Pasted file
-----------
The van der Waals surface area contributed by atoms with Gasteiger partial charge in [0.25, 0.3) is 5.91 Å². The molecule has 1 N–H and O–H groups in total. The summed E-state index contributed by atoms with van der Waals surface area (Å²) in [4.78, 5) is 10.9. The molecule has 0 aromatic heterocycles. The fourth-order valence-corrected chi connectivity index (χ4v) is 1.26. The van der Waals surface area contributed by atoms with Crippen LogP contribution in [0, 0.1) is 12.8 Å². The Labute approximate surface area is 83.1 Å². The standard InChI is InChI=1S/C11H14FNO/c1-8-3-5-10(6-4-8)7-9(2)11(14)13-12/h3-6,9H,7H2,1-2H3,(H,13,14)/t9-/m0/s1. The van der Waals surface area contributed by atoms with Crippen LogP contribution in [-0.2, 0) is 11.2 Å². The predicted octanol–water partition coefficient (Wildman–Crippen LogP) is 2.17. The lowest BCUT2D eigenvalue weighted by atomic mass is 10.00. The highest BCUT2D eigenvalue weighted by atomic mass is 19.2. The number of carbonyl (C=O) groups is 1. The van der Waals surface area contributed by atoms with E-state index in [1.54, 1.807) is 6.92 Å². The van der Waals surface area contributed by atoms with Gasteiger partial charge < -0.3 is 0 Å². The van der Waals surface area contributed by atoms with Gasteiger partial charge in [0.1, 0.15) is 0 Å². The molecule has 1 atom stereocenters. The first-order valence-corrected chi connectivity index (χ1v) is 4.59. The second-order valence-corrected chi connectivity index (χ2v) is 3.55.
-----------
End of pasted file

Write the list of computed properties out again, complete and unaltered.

The van der Waals surface area contributed by atoms with Gasteiger partial charge in [0.25, 0.3) is 5.91 Å². The molecule has 1 N–H and O–H groups in total. The summed E-state index contributed by atoms with van der Waals surface area (Å²) in [4.78, 5) is 10.9. The molecule has 0 aromatic heterocycles. The fourth-order valence-corrected chi connectivity index (χ4v) is 1.26. The van der Waals surface area contributed by atoms with Crippen LogP contribution in [0, 0.1) is 12.8 Å². The Labute approximate surface area is 83.1 Å². The standard InChI is InChI=1S/C11H14FNO/c1-8-3-5-10(6-4-8)7-9(2)11(14)13-12/h3-6,9H,7H2,1-2H3,(H,13,14)/t9-/m0/s1. The van der Waals surface area contributed by atoms with Crippen LogP contribution in [-0.2, 0) is 11.2 Å². The predicted octanol–water partition coefficient (Wildman–Crippen LogP) is 2.17. The lowest BCUT2D eigenvalue weighted by atomic mass is 10.00. The highest BCUT2D eigenvalue weighted by atomic mass is 19.2. The number of carbonyl (C=O) groups is 1. The van der Waals surface area contributed by atoms with E-state index in [1.54, 1.807) is 6.92 Å². The van der Waals surface area contributed by atoms with Gasteiger partial charge < -0.3 is 0 Å². The van der Waals surface area contributed by atoms with Gasteiger partial charge in [0.1, 0.15) is 0 Å². The molecule has 1 atom stereocenters. The first-order valence-corrected chi connectivity index (χ1v) is 4.59. The second-order valence-corrected chi connectivity index (χ2v) is 3.55.